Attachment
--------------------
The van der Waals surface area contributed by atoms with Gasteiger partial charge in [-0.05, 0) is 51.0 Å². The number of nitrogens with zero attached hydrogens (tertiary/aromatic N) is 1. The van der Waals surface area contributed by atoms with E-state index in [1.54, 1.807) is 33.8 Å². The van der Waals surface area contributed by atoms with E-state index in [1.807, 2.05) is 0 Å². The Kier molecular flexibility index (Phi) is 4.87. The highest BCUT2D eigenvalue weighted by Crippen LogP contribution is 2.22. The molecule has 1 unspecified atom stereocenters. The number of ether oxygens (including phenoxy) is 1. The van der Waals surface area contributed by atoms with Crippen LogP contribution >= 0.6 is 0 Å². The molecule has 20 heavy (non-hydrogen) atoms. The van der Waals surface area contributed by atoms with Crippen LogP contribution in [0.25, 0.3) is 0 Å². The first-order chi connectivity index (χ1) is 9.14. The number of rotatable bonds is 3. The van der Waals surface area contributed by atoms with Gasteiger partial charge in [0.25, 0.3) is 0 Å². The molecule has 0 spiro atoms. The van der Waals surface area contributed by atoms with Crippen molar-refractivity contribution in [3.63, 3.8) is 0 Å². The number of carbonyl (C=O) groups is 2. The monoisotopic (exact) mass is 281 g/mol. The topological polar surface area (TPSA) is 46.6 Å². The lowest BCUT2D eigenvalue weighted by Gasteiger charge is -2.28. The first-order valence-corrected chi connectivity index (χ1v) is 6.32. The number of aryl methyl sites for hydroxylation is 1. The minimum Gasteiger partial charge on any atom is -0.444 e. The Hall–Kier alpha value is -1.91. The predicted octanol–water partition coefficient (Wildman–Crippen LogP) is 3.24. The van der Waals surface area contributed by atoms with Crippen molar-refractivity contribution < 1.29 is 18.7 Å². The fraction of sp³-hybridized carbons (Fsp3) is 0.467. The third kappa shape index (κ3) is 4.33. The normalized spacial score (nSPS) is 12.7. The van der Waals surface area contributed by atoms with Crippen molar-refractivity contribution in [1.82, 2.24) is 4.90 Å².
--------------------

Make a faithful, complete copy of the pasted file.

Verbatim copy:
The van der Waals surface area contributed by atoms with Gasteiger partial charge in [-0.05, 0) is 51.0 Å². The number of nitrogens with zero attached hydrogens (tertiary/aromatic N) is 1. The van der Waals surface area contributed by atoms with E-state index in [1.54, 1.807) is 33.8 Å². The van der Waals surface area contributed by atoms with E-state index in [1.807, 2.05) is 0 Å². The Kier molecular flexibility index (Phi) is 4.87. The highest BCUT2D eigenvalue weighted by Crippen LogP contribution is 2.22. The molecule has 1 unspecified atom stereocenters. The number of ether oxygens (including phenoxy) is 1. The van der Waals surface area contributed by atoms with Crippen LogP contribution >= 0.6 is 0 Å². The molecule has 20 heavy (non-hydrogen) atoms. The van der Waals surface area contributed by atoms with Crippen LogP contribution in [0.25, 0.3) is 0 Å². The first-order chi connectivity index (χ1) is 9.14. The number of rotatable bonds is 3. The van der Waals surface area contributed by atoms with Gasteiger partial charge in [0.25, 0.3) is 0 Å². The molecule has 0 spiro atoms. The van der Waals surface area contributed by atoms with Crippen molar-refractivity contribution in [3.63, 3.8) is 0 Å². The number of carbonyl (C=O) groups is 2. The monoisotopic (exact) mass is 281 g/mol. The topological polar surface area (TPSA) is 46.6 Å². The lowest BCUT2D eigenvalue weighted by Gasteiger charge is -2.28. The first-order valence-corrected chi connectivity index (χ1v) is 6.32. The number of aryl methyl sites for hydroxylation is 1. The minimum Gasteiger partial charge on any atom is -0.444 e. The Hall–Kier alpha value is -1.91. The predicted octanol–water partition coefficient (Wildman–Crippen LogP) is 3.24. The van der Waals surface area contributed by atoms with Crippen molar-refractivity contribution < 1.29 is 18.7 Å². The fraction of sp³-hybridized carbons (Fsp3) is 0.467. The third kappa shape index (κ3) is 4.33. The normalized spacial score (nSPS) is 12.7. The van der Waals surface area contributed by atoms with Crippen molar-refractivity contribution in [1.82, 2.24) is 4.90 Å².